Then you can even create properties as you go along, just by assigning them. Array style, or . style.

    One thing that really pushed my JS skills was looking through the prototype library.

    Good luck, JS is a very intersting language.

  11. I may be outside my depth here, but my guess is that you’re probably encountering a part of JavaScript that Safari doesn’t support. Everything in the syntax you posted looks correct to me. The parentheses around function Inner(...) {...} are perfectly fine, even tho they’re unnecessary. Parentheses can and usually add explicit grouping so that you can reduce ambiguity, but here there’s none. Just because they’re not needed doesn’t make them invalid. They would be necessary if you wanted to call this constructor with any arguments, perhaps like so (I hope comments allow <pre/>):

    function Test(a,b) {
    this.a = a;
    this.b = b;
    this.c = new (function Inner(a) {
    this.x = ‘woo’;
    this.y = a;
    })(17.5); /* 17.5 is argument a */
    }

    The above would create an object foo with foo.a == a, foo.b == b, foo.c.x == 'woo', and foo.c.y == 17.5. However, you don’t have any arguments like the above example, so you don’t need the parentheses.

    My guess is that Safari’s either bailing on the extraneous (but valid) parentheses or on the Inner part. Usually in a situation such as you propose the function is declared anonymously:

    function Test(a,b) {
    this.a = a;
    this.b = b;
    this.c = new (function () {
    this.x = ‘woo’;
    })
    }

    You can name an “anonymous” function like this using the syntax you describe at the beginning, but it’s not common. Up until a week or so ago I’d never seen it used before, but it’s allowed.

    If you’re feeling really masochistic, you can look this up in the ECMA-262 specifications which are based upon JavaScript. Go to page 83 and look at the definition of FunctionExpression, noting that the Identifier part (the function name) has an “opt” subscript. Page 170 later defines a NewExpression as a MemberExpression, and a MemberExpression is defined as (among others) a FunctionExpression. Thus, the Inner part of your example is valid.

  12. Perhaps, if you put that original piece of code all on one line, it will work.

    Because Javascript is a language where the statement-ends do not have to be explicitly marked up with semicolons (why! why!?), it is very possible that the statement-end discovery rules considered e.g. the start of the { block as the end of the (then invalid) this.c = new (function Inner() code. Although I, of course, have not been able to try that out in that particular browser.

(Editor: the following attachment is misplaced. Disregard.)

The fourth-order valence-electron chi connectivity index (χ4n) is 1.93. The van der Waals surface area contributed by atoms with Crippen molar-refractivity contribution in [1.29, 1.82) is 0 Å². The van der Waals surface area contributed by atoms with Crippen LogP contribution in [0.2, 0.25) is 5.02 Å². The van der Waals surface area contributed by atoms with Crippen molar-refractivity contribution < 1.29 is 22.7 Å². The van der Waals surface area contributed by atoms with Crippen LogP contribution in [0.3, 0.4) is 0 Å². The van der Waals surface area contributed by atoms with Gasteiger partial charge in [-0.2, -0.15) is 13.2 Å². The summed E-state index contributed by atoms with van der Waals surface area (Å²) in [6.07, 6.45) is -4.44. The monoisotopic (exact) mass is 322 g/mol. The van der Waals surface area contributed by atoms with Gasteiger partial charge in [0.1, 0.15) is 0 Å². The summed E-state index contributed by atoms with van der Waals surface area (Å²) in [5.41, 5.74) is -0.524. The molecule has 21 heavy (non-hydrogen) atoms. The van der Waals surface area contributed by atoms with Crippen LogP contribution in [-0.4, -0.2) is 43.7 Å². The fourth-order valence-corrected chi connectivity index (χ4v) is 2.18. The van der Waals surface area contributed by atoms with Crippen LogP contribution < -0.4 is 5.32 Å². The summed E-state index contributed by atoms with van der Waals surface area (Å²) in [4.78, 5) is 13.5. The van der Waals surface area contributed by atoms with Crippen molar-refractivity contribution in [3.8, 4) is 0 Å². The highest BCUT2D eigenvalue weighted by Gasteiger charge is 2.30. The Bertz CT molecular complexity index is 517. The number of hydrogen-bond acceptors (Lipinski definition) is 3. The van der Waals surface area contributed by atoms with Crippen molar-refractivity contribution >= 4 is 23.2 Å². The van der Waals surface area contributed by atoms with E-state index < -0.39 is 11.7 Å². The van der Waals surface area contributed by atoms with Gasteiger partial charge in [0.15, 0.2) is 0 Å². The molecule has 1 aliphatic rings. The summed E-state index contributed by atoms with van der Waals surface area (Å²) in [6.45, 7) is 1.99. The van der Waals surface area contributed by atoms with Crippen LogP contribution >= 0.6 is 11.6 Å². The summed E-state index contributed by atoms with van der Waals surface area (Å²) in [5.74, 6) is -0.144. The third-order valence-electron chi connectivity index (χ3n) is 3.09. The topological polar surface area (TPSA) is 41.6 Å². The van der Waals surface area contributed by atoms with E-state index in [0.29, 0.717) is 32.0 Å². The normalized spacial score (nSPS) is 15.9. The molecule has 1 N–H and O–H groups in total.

~Grauw

  13. Hmm. Lachlan’s suggestion is what I’d normally do – and it seems to be the usual way of doing this.

    The interesting thing about functions in Javascript is that they can be passed around like variables. What you’re doing with

    this.c = new function() { this.x = "woo"; };

    is saying ‘assign property c the value of a new variable’. It doesn’t matter that it’s a function.

    The other way you could do it is:

    function Inner() {
    this.x = "woo";
    }

    function Test(a,b) {
    this.a = a;
    this.b = b;
    this.c = Inner;
    }

    In this example, you define Inner, and then you set C be that function.

    The second way has the advantage that you can use the Inner function elsewhere – for calling independently, or for other properties.

    The first way has the advantage of being clearer (IMHO), and can be combined with a feature of Javascript called ‘closures’. If you’re just getting into JavaScript, it’s worth noting that they’re a).useful, b). something worth learning about, c). can leak memory, and d). that you’ll come back to later.

  14. Eric, you can thank Dean, Adrian and Tim for their JavaScript expertise. Object literals or private/ privileged members are the way to go here. If you’d like to learn more of JavaScript, I recommend you to drop by The World’s Most Misunderstood Programming Language and Private Members in JavaScript pages. This should help you grasp the hidden power of JavaScript. ;-)

  15. This is a known parsing bug in Safari. Named functions must be global. Therefore, if you need to assign a function to a value, make it anonymous. There is no need to name if you are already assigning it to a variable or object property

    The following is the simplest code to prove this.


    var x = function y () {} // Doesn't work in Safari
    var x = function (){} // Works in safari

    I had been using named functions to help me while debugging code but stopped doing it once I found that Safari couln’t handle it.

  16. […] offending statement. The problem is, the statements aren’t offensive. It has been discussed before – a long time ago, I might […]